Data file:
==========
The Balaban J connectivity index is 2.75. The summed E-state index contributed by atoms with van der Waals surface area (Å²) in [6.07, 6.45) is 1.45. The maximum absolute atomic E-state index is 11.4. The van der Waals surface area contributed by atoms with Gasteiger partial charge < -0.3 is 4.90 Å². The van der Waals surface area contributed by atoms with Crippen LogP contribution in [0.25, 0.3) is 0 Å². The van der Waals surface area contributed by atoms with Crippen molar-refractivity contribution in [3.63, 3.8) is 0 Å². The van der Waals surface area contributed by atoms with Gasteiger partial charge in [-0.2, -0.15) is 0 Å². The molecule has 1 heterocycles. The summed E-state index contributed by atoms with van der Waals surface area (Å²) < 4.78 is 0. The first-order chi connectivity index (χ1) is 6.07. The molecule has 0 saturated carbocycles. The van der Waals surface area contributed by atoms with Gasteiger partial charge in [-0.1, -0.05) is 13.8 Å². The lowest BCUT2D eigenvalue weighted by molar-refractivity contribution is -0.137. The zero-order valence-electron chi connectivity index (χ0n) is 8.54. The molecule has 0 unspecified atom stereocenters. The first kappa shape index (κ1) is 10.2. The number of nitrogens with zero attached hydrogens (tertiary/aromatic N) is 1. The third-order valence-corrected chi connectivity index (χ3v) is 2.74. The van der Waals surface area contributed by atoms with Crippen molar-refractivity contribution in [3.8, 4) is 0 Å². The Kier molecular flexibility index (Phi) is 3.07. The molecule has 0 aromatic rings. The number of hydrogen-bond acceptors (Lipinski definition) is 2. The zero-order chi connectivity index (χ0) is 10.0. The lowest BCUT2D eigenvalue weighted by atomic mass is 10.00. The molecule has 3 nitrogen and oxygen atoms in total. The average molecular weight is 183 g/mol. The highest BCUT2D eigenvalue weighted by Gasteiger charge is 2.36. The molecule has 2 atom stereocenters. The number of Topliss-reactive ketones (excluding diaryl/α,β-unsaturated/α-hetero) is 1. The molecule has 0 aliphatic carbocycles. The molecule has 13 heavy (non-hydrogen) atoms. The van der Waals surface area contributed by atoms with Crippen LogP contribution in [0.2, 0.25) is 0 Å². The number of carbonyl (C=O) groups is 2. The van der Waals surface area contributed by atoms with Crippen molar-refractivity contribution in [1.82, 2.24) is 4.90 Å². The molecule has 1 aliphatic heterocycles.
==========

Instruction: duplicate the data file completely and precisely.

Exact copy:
The Balaban J connectivity index is 2.75. The summed E-state index contributed by atoms with van der Waals surface area (Å²) in [6.07, 6.45) is 1.45. The maximum absolute atomic E-state index is 11.4. The van der Waals surface area contributed by atoms with Gasteiger partial charge < -0.3 is 4.90 Å². The van der Waals surface area contributed by atoms with Crippen LogP contribution in [0.25, 0.3) is 0 Å². The van der Waals surface area contributed by atoms with Crippen molar-refractivity contribution in [3.63, 3.8) is 0 Å². The van der Waals surface area contributed by atoms with Gasteiger partial charge in [-0.2, -0.15) is 0 Å². The molecule has 1 heterocycles. The summed E-state index contributed by atoms with van der Waals surface area (Å²) < 4.78 is 0. The first-order chi connectivity index (χ1) is 6.07. The molecule has 0 saturated carbocycles. The van der Waals surface area contributed by atoms with Gasteiger partial charge in [-0.1, -0.05) is 13.8 Å². The lowest BCUT2D eigenvalue weighted by molar-refractivity contribution is -0.137. The zero-order valence-electron chi connectivity index (χ0n) is 8.54. The molecule has 0 unspecified atom stereocenters. The first kappa shape index (κ1) is 10.2. The number of nitrogens with zero attached hydrogens (tertiary/aromatic N) is 1. The third-order valence-corrected chi connectivity index (χ3v) is 2.74. The van der Waals surface area contributed by atoms with Crippen molar-refractivity contribution in [3.8, 4) is 0 Å². The Kier molecular flexibility index (Phi) is 3.07. The molecule has 0 aromatic rings. The number of hydrogen-bond acceptors (Lipinski definition) is 2. The zero-order chi connectivity index (χ0) is 10.0. The lowest BCUT2D eigenvalue weighted by atomic mass is 10.00. The molecule has 3 nitrogen and oxygen atoms in total. The average molecular weight is 183 g/mol. The highest BCUT2D eigenvalue weighted by Gasteiger charge is 2.36. The molecule has 2 atom stereocenters. The number of Topliss-reactive ketones (excluding diaryl/α,β-unsaturated/α-hetero) is 1. The molecule has 0 aliphatic carbocycles. The molecule has 13 heavy (non-hydrogen) atoms. The van der Waals surface area contributed by atoms with Crippen LogP contribution in [0.2, 0.25) is 0 Å². The number of carbonyl (C=O) groups is 2. The van der Waals surface area contributed by atoms with Crippen molar-refractivity contribution in [1.82, 2.24) is 4.90 Å². The molecule has 1 aliphatic heterocycles.